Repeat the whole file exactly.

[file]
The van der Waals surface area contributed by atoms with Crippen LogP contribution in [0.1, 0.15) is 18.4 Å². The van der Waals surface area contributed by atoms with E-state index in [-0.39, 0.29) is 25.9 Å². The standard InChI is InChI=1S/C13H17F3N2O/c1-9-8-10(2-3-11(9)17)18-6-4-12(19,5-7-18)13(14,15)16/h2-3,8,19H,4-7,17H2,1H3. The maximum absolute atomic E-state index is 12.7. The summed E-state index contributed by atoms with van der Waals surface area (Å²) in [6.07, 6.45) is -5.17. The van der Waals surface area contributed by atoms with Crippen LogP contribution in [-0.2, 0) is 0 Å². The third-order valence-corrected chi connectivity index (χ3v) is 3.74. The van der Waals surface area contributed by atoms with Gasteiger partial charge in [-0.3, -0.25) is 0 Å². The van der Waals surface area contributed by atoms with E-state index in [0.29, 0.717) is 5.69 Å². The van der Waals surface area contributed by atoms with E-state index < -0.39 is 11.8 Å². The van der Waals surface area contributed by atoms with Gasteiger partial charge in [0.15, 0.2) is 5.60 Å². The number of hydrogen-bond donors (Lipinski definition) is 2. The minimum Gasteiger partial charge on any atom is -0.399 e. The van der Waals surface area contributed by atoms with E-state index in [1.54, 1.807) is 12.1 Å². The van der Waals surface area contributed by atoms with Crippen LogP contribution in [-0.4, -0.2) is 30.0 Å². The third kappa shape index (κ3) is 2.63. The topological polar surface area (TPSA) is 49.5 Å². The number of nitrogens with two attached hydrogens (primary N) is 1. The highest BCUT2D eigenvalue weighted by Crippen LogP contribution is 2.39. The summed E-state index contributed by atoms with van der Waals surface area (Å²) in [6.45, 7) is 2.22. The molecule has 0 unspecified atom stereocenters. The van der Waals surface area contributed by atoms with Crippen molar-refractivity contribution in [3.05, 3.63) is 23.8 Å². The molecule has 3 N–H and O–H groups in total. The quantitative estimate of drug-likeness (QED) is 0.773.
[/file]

The van der Waals surface area contributed by atoms with Crippen LogP contribution in [0.1, 0.15) is 18.4 Å². The van der Waals surface area contributed by atoms with E-state index in [-0.39, 0.29) is 25.9 Å². The standard InChI is InChI=1S/C13H17F3N2O/c1-9-8-10(2-3-11(9)17)18-6-4-12(19,5-7-18)13(14,15)16/h2-3,8,19H,4-7,17H2,1H3. The maximum absolute atomic E-state index is 12.7. The summed E-state index contributed by atoms with van der Waals surface area (Å²) in [6.07, 6.45) is -5.17. The van der Waals surface area contributed by atoms with Crippen LogP contribution in [-0.2, 0) is 0 Å². The third-order valence-corrected chi connectivity index (χ3v) is 3.74. The van der Waals surface area contributed by atoms with Gasteiger partial charge in [-0.3, -0.25) is 0 Å². The van der Waals surface area contributed by atoms with E-state index in [0.29, 0.717) is 5.69 Å². The van der Waals surface area contributed by atoms with E-state index < -0.39 is 11.8 Å². The van der Waals surface area contributed by atoms with Gasteiger partial charge in [0.15, 0.2) is 5.60 Å². The number of hydrogen-bond donors (Lipinski definition) is 2. The minimum Gasteiger partial charge on any atom is -0.399 e. The van der Waals surface area contributed by atoms with E-state index in [1.54, 1.807) is 12.1 Å². The van der Waals surface area contributed by atoms with Crippen LogP contribution in [-0.4, -0.2) is 30.0 Å². The third kappa shape index (κ3) is 2.63. The topological polar surface area (TPSA) is 49.5 Å². The number of nitrogens with two attached hydrogens (primary N) is 1. The highest BCUT2D eigenvalue weighted by Crippen LogP contribution is 2.39. The summed E-state index contributed by atoms with van der Waals surface area (Å²) in [6.45, 7) is 2.22. The molecule has 0 unspecified atom stereocenters. The van der Waals surface area contributed by atoms with Crippen molar-refractivity contribution in [3.05, 3.63) is 23.8 Å². The molecule has 3 N–H and O–H groups in total. The quantitative estimate of drug-likeness (QED) is 0.773.